A simple guide to a successful in-place upgrade
You have most likely heard that a clean (custom) install is the preferred install method when migrating to Windows 7. That is most certainly true. However, there are situations when in-place upgrade is more practical method to use. Tens, maybe hundreds of gigs software installed, no install media found for the software and so on.
You might have heard horror stories about non-working Seven and how it’s all in-place upgrade’s fault, or how an in-place leaves so much unwanted and not used pieces and bits it seriously puts your system in danger, at least making it slow. Most of these horror stories come from two types of users, those who have never done a Vista to Seven in-place upgrade but have heard third hand information and rumours, and those who have not prepared installation as it should be prepared.
I have done a lot of in-place upgrades, both from XP to Vista and lately from Vista to Seven. I have even successfully tried a one-session XP to Seven via Vista in-place upgrade (in-place XP to Vista, installing service packs and drivers
and then directly in-place further to Seven), to show some colleagues how to do a safe and working upgrade. I have never encountered any upgrade related problems; I do have had my share of installation problems and issues but I’ve always found out that after failing to do an in-place upgrade, the same issue has occurred also after a clean install. Most often the reason is non-compatible hardware. You cannot blame in-place if your hardware refuses to work with Seven.
First, let’s take a look at the chart about in-place options:
(Click the images to show them bigger)
As you can see it is not possible to "downgrade when upgrading" i.e. you cannot in-place upgrade from for example Vista Ultimate to Seven Home Premium. You need to have the same or better edition (notice that you can in-place upgrade to Seven Professional only from Vista Business). Your current Vista needs at least service pack 1 to be able to upgrade to Seven.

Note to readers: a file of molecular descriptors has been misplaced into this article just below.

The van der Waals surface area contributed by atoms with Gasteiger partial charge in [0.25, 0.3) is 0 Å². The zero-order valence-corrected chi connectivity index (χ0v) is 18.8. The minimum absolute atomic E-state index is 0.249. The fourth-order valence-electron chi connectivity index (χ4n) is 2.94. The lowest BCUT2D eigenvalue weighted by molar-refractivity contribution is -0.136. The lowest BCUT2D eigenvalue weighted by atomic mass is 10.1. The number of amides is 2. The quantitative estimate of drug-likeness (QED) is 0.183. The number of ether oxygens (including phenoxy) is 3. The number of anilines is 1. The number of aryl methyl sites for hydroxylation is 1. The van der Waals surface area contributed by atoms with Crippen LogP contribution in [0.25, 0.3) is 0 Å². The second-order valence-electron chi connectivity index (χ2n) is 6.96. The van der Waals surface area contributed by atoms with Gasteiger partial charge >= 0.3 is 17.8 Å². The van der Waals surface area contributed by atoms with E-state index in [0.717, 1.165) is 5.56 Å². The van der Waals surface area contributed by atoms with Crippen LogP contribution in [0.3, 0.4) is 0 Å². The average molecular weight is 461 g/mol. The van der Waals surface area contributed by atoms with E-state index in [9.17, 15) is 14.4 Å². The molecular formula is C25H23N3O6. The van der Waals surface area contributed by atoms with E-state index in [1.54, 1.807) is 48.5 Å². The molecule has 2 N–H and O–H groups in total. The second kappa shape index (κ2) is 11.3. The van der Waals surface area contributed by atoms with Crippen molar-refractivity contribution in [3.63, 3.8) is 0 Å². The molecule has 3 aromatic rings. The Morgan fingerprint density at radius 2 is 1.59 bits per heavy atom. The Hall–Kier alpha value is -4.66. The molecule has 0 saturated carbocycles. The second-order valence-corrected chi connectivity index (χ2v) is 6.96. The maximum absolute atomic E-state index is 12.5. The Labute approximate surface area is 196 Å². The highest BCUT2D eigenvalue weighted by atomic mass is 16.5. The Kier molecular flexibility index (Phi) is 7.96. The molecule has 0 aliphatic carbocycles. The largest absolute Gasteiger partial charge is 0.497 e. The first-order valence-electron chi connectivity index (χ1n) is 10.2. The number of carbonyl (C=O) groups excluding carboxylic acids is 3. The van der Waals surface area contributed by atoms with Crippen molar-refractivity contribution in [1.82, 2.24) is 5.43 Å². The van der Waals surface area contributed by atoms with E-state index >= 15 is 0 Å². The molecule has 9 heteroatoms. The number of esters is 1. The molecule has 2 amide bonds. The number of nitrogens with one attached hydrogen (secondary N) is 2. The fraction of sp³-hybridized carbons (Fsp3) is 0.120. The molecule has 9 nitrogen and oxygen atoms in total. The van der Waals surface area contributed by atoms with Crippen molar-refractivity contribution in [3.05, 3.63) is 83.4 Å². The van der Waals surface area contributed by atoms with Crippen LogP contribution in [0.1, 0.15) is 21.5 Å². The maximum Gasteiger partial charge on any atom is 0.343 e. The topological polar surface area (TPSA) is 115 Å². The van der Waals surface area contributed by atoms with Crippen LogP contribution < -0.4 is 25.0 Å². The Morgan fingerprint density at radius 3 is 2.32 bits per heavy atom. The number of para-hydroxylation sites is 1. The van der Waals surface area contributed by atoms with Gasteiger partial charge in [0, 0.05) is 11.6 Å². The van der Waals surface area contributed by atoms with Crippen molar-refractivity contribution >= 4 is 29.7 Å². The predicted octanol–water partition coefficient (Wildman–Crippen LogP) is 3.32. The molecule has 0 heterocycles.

- You can only in-place upgrade to Windows 7 from Vista. Older Windows versions (XP, 2000 etc.) can not be in-place upgraded to Seven
- You cannot in-place upgrade a 32-bit Vista to a 64-bit Seven or 64-bit Vista to a 32-bit Seven
- The language versions have to match, you can in-place upgrade an English Vista only with an English Seven
So, let’s start. This guide will show you how to prepare and do an in-place upgrade from Vista to Seven. Following these steps you are most likely to get it right first time. 1. Check the compatibility issues
2. Prepare your system
- Download and run Windows 7 Upgrade Advisor
- Follow any instructions given
- Uninstall all incompatible software, update drivers and software if Advisor tells so
3. Prepare your software setup
- Update (flash) your system BIOS to most current version
- After flashing BIOS, restore it to factory defaults
4. Prepare your hardware setup
- Uninstall all applications and software you never use or which is expired (test and trial versions, software you know you are never going to use like the game you tested but didn’t like etc.)
- Update AV and Firewall software to the most current versions, including virus definitions
- Turn off AV, Firewall and all malware software. Remember to turn them on again after installation is finished
- Check and run Windows Update until it tells you Vista is up to date
- Clean up your system deleting all unnecessary files like temp folders etc.
- Backup your system
- Check Device Manager to assure all devices are working
- Disconnect all external devices, leave only the main display, mouse and keyboard
- If upgrading a laptop, be sure it is connected to an AC power source
That’s it. Insert the install media and start doing an in-place upgrade. Please notice this is the most boring part of the process; an in-place upgrade can take hours as this chart shows:
An in-place upgrade can easily take longer than doing a clean install and re-installing all the software. If you don't have too much personal files to transfer, only have a limited amount of applications to re-install and if you have all install media, I recommend doing a clean install. Remember though there's nothing wrong doing an in-place upgrade. It works well and fine when done right.
Enjoy your upgraded system. If you have any questions or concerns, please feel free to ask.